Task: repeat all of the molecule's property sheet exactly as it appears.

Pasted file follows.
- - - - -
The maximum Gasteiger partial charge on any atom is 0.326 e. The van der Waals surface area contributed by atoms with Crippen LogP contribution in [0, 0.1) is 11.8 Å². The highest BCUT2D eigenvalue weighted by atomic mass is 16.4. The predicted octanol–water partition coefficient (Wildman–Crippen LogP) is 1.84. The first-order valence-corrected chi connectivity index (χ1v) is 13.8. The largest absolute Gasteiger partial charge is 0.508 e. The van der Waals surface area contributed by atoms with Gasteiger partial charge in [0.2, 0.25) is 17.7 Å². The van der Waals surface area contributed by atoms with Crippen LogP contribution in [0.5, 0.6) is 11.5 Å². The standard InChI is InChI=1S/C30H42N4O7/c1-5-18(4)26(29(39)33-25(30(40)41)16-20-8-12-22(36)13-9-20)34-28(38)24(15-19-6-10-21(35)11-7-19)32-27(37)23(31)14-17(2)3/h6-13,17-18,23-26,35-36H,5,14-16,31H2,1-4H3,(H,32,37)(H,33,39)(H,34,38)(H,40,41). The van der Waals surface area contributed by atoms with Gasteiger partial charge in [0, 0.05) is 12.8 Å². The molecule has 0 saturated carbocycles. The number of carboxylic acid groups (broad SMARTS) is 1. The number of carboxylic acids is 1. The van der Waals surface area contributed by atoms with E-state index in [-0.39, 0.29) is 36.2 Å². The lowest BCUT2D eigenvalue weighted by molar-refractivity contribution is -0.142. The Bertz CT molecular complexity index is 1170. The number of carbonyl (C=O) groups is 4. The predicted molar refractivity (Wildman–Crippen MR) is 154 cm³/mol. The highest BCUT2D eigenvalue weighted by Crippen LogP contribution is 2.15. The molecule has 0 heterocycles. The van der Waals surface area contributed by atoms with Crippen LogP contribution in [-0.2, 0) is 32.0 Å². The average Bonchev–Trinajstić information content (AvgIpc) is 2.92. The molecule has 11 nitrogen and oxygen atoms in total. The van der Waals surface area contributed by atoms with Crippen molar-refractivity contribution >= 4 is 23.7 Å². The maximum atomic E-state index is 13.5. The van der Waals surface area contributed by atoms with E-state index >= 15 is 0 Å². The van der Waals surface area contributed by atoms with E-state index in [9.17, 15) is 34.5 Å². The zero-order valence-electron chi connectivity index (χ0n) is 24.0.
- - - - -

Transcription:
The maximum Gasteiger partial charge on any atom is 0.326 e. The van der Waals surface area contributed by atoms with Crippen LogP contribution in [0, 0.1) is 11.8 Å². The highest BCUT2D eigenvalue weighted by atomic mass is 16.4. The predicted octanol–water partition coefficient (Wildman–Crippen LogP) is 1.84. The first-order valence-corrected chi connectivity index (χ1v) is 13.8. The largest absolute Gasteiger partial charge is 0.508 e. The van der Waals surface area contributed by atoms with Gasteiger partial charge in [0.2, 0.25) is 17.7 Å². The van der Waals surface area contributed by atoms with Crippen LogP contribution in [0.5, 0.6) is 11.5 Å². The standard InChI is InChI=1S/C30H42N4O7/c1-5-18(4)26(29(39)33-25(30(40)41)16-20-8-12-22(36)13-9-20)34-28(38)24(15-19-6-10-21(35)11-7-19)32-27(37)23(31)14-17(2)3/h6-13,17-18,23-26,35-36H,5,14-16,31H2,1-4H3,(H,32,37)(H,33,39)(H,34,38)(H,40,41). The van der Waals surface area contributed by atoms with Gasteiger partial charge in [0, 0.05) is 12.8 Å². The molecule has 0 saturated carbocycles. The number of carboxylic acid groups (broad SMARTS) is 1. The number of carboxylic acids is 1. The van der Waals surface area contributed by atoms with E-state index in [-0.39, 0.29) is 36.2 Å². The lowest BCUT2D eigenvalue weighted by molar-refractivity contribution is -0.142. The Bertz CT molecular complexity index is 1170. The number of carbonyl (C=O) groups is 4. The predicted molar refractivity (Wildman–Crippen MR) is 154 cm³/mol. The highest BCUT2D eigenvalue weighted by Crippen LogP contribution is 2.15. The molecule has 0 heterocycles. The van der Waals surface area contributed by atoms with Crippen LogP contribution in [-0.2, 0) is 32.0 Å². The average Bonchev–Trinajstić information content (AvgIpc) is 2.92. The molecule has 11 nitrogen and oxygen atoms in total. The van der Waals surface area contributed by atoms with Crippen molar-refractivity contribution >= 4 is 23.7 Å². The maximum atomic E-state index is 13.5. The van der Waals surface area contributed by atoms with E-state index >= 15 is 0 Å². The van der Waals surface area contributed by atoms with E-state index in [9.17, 15) is 34.5 Å². The zero-order valence-electron chi connectivity index (χ0n) is 24.0.